If a small but growing group of Argentine legislators has its way, the remains of Che Guevara will come back home one day -- back, that is, to a home that many people do not know he had.
Ernesto Guevara de la Serna was born and raised in Argentina, the son of a rich man. But it was with Fidel Castro's revolution that Guevara won fame and infamy, and it is with Cuba that his iconic image is associated. And that is where he is buried.
The Argentines don't expect to change all that. They just want the world to know that Guevara was one of theirs.
"Some people may be in favor of his ideas, and some may be against, but all agree that Che was a figure of noble causes," said Ines Perez Suarez, a congresswoman from Buenos Aires who wants the government to ask the Castro government to repatriate Guevara's remains. "Che is admired all over the world, and the Argentine people deserve to have him back."
That Castro would agree to such a request is unlikely if not unthinkable. Even Perez Suarez said it probably would require Castro's fall, a welcome prospect to some of the initiative's supporters.
The Castro government has not commented on the proposal, but one of Guevara's Cuban sons said he considered it so outlandish, "at first I thought it was a joke."
"This makes no sense," Camilo Guevara told the news agency EFE in Havana. "As family members we have the right to say where we want our dead to be, and we want Che to stay in Cuba."
Castro built a mausoleum for Guevara in the city of Santa Clara in 1997, after Guevara's bones were unearthed in a mountain village in Bolivia. The guerrilla leader and several of his comrades were executed there in 1967 after their campaign to incite a peasant revolution failed.
"It would be very difficult to get Castro to allow this," said Mauricio Bossa, a center-right congressman from Cordoba, the central Argentine province where Guevara spent his youth after his family moved from the city of Rosario. "Fidel uses Che's remains as a facade to hide the enormous defects of the revolution and of the Cuban government."
Bossa is not pushing to bring Guevara back. "This is not one of the biggest issues in Argentina," he said. But he said he would not oppose it, either, so long as Guevara was not treated as a returning hero.
Whether to bring Guevara home is the latest installment of what could be called necro-politics in Argentina.
The body of the 19th century strongman Juan Manuel Rosas was repatriated from England in 1989 despite bitter disputes. Rightists revered him, leftists reviled him, and Argentina's president then, Carlos Menem, decided to bring Rosas back as a symbol of reconciliation for a nation emerging from the trauma of bloody civil conflict and government repression.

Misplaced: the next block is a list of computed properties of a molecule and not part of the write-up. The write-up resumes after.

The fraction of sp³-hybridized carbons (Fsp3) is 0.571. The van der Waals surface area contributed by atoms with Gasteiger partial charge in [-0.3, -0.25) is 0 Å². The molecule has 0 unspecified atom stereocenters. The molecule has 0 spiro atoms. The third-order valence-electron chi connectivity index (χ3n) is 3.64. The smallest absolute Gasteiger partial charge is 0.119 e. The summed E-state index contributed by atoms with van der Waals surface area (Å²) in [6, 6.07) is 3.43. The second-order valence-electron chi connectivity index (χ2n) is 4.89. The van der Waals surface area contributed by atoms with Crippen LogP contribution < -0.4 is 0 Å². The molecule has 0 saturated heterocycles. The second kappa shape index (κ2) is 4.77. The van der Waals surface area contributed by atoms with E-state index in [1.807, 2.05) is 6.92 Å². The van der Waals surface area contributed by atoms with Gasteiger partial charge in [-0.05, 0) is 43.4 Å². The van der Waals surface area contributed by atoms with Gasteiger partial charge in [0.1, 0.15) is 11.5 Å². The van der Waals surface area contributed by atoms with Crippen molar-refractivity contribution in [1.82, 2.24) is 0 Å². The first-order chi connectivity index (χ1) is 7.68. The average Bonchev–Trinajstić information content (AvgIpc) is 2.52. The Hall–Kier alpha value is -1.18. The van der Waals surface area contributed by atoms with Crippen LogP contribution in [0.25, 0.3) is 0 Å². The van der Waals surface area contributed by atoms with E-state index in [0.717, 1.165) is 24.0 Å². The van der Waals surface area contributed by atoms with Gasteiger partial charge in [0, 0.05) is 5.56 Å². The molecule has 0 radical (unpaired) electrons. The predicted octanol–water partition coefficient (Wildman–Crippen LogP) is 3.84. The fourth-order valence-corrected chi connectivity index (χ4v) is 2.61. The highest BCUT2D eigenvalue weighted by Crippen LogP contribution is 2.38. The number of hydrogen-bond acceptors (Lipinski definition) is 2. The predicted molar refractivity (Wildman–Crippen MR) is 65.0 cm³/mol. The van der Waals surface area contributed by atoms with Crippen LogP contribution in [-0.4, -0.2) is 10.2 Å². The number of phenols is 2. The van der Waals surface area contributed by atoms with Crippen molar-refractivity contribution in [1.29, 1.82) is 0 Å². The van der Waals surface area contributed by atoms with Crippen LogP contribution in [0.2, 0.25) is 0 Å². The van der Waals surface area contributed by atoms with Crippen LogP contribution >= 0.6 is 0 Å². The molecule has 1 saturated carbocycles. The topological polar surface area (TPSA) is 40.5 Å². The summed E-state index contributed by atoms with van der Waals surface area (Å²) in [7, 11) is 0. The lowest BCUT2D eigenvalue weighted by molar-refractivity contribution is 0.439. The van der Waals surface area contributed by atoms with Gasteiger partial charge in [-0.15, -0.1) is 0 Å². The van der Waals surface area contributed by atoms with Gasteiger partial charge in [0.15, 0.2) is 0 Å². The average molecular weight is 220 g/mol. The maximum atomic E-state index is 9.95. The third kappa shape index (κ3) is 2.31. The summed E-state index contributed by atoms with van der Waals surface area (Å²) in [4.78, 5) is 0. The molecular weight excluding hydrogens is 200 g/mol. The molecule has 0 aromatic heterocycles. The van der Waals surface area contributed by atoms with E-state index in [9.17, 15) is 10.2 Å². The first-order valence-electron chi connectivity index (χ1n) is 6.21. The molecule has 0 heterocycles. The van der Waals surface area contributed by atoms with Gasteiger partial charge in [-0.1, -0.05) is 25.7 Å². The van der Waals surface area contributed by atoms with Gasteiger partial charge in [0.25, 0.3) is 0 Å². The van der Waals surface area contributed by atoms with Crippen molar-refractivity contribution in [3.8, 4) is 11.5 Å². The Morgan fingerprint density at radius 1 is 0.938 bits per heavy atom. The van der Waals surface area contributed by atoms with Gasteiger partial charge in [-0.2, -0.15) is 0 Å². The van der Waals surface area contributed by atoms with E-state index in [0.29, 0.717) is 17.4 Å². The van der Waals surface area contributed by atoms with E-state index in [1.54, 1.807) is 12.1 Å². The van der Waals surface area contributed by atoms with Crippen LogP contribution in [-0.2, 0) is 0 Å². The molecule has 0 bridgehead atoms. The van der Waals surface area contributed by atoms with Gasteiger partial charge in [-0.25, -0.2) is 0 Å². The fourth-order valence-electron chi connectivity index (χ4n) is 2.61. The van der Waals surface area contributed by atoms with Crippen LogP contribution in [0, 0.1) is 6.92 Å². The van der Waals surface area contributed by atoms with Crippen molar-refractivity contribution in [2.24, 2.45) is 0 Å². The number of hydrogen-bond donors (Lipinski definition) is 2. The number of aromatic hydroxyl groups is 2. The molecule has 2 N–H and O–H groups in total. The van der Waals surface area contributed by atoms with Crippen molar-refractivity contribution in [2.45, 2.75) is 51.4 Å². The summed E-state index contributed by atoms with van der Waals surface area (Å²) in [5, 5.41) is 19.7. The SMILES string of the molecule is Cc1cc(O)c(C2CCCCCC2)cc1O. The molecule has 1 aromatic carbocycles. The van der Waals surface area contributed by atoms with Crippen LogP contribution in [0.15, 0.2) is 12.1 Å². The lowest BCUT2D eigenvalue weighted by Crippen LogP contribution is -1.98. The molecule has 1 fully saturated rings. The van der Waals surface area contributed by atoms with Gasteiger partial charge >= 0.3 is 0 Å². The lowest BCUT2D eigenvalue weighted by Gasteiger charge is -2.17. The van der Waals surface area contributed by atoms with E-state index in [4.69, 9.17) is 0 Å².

More than a decade earlier, the corpse of Eva Peron touched and hardened hearts.
Her embalmed body had been hidden by army officers after they overthrew her dictator husband in 1955. The corpse made its way around town, at one point ending up in an attic, before it was sent to a secret burial in Italy. But in 1971, her body was sent to an exiled Juan Peron in Madrid. He covered it with a shroud and set it up in his dining room.
Juan Peron returned to power in Argentina in 1973, fell ill and died the next year, passing on power to his third wife. Only then was Eva Peron brought home.
Rosas now rests in peace in Recoleta Cemetery, normally the last stop of Argentina's rich, famous and powerful. Eva Peron is there too, and her grave has become a popular, flower-festooned shrine. Last month, the silk burial shroud that Juan Peron commissioned to cover Eva was returned to Buenos Aires for public display.
Che Guevara is no Eva Peron. But the same themes of reconciliation and forgiveness that arose with Peron and Rosas figure in Guevara's case.
"Che can be claimed by people who are not communicants with his ideology and who most certainly are not in agreement with his methodology," said Pacho O'Donnell, a Guevara biographer who seems to be at least the spiritual author of the effort in Congress to get Guevara back. "I think the possibilities of repatriating Che's remains are very good as soon as Argentines convince ourselves we have to feel proud that Che was Argentine." That such a possibility is being discussed illustrates the changes in Argentine society.
When Guevara's remains were unearthed in 1997, the Argentine government dispatched forensic experts to help verify his identity but made no claim to the body. In the early 1990s, when Rosario officials wanted to turn Guevara's birthplace into a museum, bombs were set off in protest and warning.
Though then dead for years, Guevara was a satanic figure for the generals who ruled Argentina in the late 1970s and early 1980s, "a symbol of that which the government was fighting," O'Donnell said.
Time, though, seems to be on Che's side. His growing popularity, or at least the growing popularity of his face on everything from T-shirts to tattoos, has given Argentines more to think about.
The town of Alta Gracia in Argentina's Cordoba province opened a Che Guevara museum a few years ago in his childhood home, and even honored the young Che's household cook without incident. Rosario officials have resumed their museum initiative. The problem now is that the owner of the apartment where he was born does not want to sell.